Meaning of mickle in English:


(also muckle)

Pronunciation /ˈmɪk(ə)l/


Scottish, Northern English
  • A large amount.

    • ‘It didn't fare so well with the question ‘How many mickle in a muckle?’’


Scottish, Northern English
  • Very large.

    ‘she had a great big elephant … that's one of those mickle beasts from Africa’
    • ‘Do you know there's this old church in Aberdeen that's now a great muckle warren o' a pub that can hold 1,500 folk?’
    • ‘‘When they cast the colours at the end of the Selkirk common riding a great, muckle lump comes into my throat, even though I ken it's a load o' rubbish.’’
    • ‘The footballer has vowed to walk out on the club that he loves if they carry on meeting his heartfelt pleas for talks on his future with a muckle wall of silence.’
    • ‘Do you open that muckle gate, or do I stand here until the rain rots it away?’
    • ‘Flanked on either side by a lass with a muckle great sword, and blowing for all he's worth, Kenny leads the procession into the main exhibition and conference hall, through a glitter of camera flashes.’


Scottish, Northern English
  • Large in amount or quantity.

    • ‘I've not got muckle need for such things’


The original proverb many a little makes a mickle was misquoted (and first recorded in the writing of George Washington, 1793) as many a mickle makes a muckle. While mickle and muckle are, by origin, merely variants of the same (now dialect) word meaning ‘a large amount’, the misquotation spawned a misunderstanding that has now become widespread: that mickle means ‘a small amount’, and muckle means the opposite, ‘a large amount’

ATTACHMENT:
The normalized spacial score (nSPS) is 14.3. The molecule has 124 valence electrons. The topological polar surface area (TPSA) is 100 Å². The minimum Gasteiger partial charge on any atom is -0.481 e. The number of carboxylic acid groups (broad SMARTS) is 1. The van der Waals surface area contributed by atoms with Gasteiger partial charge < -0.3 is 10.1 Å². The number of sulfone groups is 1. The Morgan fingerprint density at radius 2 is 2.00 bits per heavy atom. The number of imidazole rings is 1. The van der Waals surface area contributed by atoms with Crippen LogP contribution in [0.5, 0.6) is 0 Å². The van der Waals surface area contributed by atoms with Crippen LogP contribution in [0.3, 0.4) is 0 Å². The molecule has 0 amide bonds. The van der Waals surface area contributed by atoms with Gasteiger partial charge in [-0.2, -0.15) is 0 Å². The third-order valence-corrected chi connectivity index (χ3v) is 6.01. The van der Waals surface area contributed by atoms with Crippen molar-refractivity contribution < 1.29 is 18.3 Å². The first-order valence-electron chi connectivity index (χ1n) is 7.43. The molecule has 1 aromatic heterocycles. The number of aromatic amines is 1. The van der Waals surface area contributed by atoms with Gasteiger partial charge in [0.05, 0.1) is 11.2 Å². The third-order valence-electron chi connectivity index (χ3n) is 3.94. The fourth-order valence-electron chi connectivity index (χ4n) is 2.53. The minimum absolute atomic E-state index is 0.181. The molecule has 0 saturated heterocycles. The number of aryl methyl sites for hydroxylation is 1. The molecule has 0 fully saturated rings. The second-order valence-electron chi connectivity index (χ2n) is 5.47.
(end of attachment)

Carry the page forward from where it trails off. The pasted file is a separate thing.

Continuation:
many a little makes a mickle
    Scottish, Northern English proverb
    • Many small amounts accumulate to make a large amount.

      ‘Remember, many a little makes a mickle; and farther, beware of little expenses; a small leak will sink a great ship.’
      • ‘After you award it to your kids, they will collect little by little even one penny and put it in this cute Jar, after a while, many a little makes a mickle, they will be very surprised to ask you: ‘Mom, my piggy jar is going to full, may I take them out and fill him again?’’
      • ‘Thorough instruction in all military details is best, and there is an old saying that ‘many a mickle makes a muckle.’’
      • ‘Although they also say ‘many a mickle makes a muckle’, and I've never understood what the heck that means.’
      • ‘Thorough instruction in all military details is best, and there is an old saying that ‘many a mickle makes a muckle.’’
      • ‘Unfortunately, one of George Washington's favorite Scottish maxims, ‘Many a mickle makes a muckle’ did not survive the eighteenth century.’


Old English micel ‘great, numerous, much’, of Germanic origin; from an Indo-European root shared by Greek megas, megal-.